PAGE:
By Robin Bernhoft, M.D.

Euthanasia advocates say that only death can relieve pain and depression, but some doctors are learning better alternatives.

Sooner or later, every one of us are going to die. I know I will, although I hardly ever think about it. I suspect you don’t think much about it, either.

There are people, however, who think a great deal about death-theirs, yours and mine. They have managed to build our fears of dying into a serious cultural and political movement. They seek to legalize euthanasia, also known as “mercy killing,” “aid-in-dying,” “self-deliverance,” “physician-assisted death” or “physician-assisted suicide.” They have had the usual support such ideas get from certain sectors – and by no means all of the mass media, but enough that the public has been persuaded. National opinion polls have shown widespread support for euthanasia among churched and unchurched alike.

Mercy killing has been around for a long time. It had a brief heyday in the 1930s, but faded from sight after Adolf Hitler gave it a bad name. Later it became a debate topic, the kind high school civics teachers dust off whenever they need to generate some excitement.

Now euthanasia is showing up on state ballots, as it did in Washington state in 1991 and in California last year. Both states defeated their measures, but euthanasia proponents vow to press on and try again.

How did this issue escape from the classroom into the public arena?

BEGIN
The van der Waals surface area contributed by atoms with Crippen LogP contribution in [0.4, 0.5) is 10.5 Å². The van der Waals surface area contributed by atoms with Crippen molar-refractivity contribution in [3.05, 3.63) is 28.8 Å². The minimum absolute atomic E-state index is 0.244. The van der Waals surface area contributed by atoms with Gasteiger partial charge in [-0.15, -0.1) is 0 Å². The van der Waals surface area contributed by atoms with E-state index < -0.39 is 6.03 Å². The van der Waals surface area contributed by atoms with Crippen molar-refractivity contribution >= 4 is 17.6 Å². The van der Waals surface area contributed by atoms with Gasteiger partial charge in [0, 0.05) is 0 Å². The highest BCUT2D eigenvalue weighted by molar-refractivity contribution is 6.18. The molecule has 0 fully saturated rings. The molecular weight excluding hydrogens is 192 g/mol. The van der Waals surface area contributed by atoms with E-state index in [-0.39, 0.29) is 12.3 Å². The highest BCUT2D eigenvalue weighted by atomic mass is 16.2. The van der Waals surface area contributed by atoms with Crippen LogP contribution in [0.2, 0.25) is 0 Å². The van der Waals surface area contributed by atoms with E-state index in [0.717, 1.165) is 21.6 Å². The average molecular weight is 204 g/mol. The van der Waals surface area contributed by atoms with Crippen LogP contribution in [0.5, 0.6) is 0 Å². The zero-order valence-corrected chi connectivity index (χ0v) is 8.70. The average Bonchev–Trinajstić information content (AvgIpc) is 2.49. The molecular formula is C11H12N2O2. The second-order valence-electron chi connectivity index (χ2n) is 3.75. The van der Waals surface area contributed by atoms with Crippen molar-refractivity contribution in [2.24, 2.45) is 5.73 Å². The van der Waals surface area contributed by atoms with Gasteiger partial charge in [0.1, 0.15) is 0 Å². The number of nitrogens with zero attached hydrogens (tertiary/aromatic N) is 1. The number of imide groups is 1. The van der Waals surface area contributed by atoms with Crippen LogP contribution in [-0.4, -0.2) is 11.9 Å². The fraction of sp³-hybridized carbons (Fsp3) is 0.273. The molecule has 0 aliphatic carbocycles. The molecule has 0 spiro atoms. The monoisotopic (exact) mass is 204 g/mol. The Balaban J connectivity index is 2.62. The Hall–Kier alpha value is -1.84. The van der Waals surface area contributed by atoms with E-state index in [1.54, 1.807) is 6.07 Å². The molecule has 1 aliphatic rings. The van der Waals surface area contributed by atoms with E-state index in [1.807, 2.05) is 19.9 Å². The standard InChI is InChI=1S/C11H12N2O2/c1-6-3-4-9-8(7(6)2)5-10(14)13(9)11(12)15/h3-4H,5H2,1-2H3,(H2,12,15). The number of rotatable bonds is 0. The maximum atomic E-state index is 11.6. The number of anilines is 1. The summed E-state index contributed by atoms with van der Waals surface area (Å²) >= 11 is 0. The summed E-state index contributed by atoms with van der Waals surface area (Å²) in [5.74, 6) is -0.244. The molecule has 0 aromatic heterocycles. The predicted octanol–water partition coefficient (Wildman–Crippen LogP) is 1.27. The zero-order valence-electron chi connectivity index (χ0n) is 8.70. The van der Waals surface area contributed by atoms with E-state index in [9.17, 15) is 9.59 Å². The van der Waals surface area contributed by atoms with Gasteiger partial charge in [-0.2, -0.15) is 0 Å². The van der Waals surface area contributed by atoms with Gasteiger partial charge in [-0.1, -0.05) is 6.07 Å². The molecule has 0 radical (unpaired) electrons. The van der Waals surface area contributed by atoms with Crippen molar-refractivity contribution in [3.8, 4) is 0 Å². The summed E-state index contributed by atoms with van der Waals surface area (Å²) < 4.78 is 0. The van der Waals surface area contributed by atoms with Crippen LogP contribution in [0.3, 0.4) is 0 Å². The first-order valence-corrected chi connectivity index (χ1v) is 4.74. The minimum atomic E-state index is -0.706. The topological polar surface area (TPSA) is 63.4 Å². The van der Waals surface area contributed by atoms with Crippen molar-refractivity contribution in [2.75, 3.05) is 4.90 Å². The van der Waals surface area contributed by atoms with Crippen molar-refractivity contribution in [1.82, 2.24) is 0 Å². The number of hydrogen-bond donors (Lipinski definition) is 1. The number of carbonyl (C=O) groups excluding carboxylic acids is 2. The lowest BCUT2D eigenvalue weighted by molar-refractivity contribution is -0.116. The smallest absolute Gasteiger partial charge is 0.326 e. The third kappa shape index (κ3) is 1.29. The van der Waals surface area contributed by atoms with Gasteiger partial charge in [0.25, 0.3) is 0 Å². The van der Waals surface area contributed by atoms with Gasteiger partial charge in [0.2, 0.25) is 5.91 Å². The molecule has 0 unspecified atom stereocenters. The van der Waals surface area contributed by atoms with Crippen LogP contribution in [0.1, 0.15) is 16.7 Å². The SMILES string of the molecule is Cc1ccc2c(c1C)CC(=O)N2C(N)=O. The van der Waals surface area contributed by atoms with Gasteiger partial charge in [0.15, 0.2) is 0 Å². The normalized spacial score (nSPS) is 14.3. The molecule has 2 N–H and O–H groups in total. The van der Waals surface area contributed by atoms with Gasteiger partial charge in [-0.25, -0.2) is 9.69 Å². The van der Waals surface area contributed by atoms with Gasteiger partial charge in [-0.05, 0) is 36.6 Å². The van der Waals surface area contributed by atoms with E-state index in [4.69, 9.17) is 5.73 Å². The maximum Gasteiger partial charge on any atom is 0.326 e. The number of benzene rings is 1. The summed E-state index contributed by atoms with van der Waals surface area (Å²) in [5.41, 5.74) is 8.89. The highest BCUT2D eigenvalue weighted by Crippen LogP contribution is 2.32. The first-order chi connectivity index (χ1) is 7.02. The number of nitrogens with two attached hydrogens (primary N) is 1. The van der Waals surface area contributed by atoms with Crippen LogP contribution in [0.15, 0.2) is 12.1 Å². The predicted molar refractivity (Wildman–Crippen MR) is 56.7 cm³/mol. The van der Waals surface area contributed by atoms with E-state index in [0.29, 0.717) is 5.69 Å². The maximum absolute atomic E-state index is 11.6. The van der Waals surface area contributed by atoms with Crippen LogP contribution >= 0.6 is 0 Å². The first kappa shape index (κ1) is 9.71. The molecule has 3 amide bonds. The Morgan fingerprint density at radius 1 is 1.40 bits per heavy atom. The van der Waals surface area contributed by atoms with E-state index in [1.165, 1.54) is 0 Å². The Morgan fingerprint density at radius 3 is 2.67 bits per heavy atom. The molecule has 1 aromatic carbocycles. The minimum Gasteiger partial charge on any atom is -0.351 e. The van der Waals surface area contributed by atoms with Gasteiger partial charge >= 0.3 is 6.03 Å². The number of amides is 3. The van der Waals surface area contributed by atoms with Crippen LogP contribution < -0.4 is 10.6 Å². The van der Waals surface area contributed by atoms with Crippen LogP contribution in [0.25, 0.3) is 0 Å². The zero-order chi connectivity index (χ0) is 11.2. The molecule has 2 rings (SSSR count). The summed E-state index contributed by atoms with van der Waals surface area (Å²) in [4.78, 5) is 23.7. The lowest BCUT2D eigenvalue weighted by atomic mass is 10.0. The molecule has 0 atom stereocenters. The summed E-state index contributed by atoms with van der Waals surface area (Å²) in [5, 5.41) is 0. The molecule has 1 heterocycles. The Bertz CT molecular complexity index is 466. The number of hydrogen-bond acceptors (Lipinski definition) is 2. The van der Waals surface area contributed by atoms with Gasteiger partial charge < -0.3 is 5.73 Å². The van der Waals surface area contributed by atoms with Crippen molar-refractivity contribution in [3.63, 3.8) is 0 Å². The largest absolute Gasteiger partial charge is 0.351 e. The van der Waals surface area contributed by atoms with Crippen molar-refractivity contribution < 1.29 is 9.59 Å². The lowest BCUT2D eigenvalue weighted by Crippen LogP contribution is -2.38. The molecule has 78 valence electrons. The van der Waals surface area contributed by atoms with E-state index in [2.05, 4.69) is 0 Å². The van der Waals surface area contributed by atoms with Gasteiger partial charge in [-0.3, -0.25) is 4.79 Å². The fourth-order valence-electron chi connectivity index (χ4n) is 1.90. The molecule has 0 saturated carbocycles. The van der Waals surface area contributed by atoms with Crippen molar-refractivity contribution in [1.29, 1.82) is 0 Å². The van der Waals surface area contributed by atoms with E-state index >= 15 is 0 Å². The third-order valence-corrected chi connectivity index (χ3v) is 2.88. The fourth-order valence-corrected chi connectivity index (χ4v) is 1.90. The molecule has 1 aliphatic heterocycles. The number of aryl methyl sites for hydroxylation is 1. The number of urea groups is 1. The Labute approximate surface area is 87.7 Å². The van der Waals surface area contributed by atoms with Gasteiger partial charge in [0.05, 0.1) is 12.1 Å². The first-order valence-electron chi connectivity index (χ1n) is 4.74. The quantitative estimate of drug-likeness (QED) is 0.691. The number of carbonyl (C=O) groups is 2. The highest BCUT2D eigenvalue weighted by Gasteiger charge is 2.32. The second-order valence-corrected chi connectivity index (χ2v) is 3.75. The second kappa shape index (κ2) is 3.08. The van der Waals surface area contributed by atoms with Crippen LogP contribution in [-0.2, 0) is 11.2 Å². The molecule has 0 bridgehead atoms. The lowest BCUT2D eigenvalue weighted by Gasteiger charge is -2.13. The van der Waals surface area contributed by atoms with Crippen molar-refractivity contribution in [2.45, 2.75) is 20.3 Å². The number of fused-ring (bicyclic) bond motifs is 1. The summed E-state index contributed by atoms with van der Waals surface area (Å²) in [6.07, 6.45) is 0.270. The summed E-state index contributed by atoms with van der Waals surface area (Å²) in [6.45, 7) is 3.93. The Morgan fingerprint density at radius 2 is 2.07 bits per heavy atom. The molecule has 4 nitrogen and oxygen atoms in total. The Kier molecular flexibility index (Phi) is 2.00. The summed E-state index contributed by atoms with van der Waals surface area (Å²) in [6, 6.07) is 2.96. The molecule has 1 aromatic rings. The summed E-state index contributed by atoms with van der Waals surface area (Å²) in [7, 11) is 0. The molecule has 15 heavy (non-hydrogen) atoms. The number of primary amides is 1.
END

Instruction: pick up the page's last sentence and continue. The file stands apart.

Certain ideas helped move euthanasia to the front burner:

* Quality of Life has, for many Americans, replaced innate sanctity of life as the measure of human dignity. This means, in effect, that the value of an individual life is not absolute (created in the image of God). Rather, life must be measured in terms of productivity, independence and personal criteria. Such measures produce highly variable judgments about the value of one’s own life, or the lives of others. When the disadvantages are felt to outweigh the benefits, life becomes expendable. Euthanasia is then a “compassionate” act, performed in the “best interests” of the victim.

* Moral relativism produces an extremely flexible ethical code, based more on the facts of a specific situation than on the inherent nature of the act in question. For example, one might say: “It may be killing, but let’s hear the circumstances.” Intentionally ending another person’s life can be seen to be justified if the alibi is compelling enough.

* Radical autonomy is a belief that fundamental rights exist that cannot be impinged upon by society’s desire to protect the innocent from harm. Radical autonomy discards these protections.

Despite our legal tradition of weighing competing interests-society’s versus an individual’s-euthanasia activists claim the absolute right to choose the time of their own death, and the absolute right to deputize someone else to bring it about. They assert that neither “right” should be impinged upon in any way, no matter what harm others might suffer.

Fear of Machines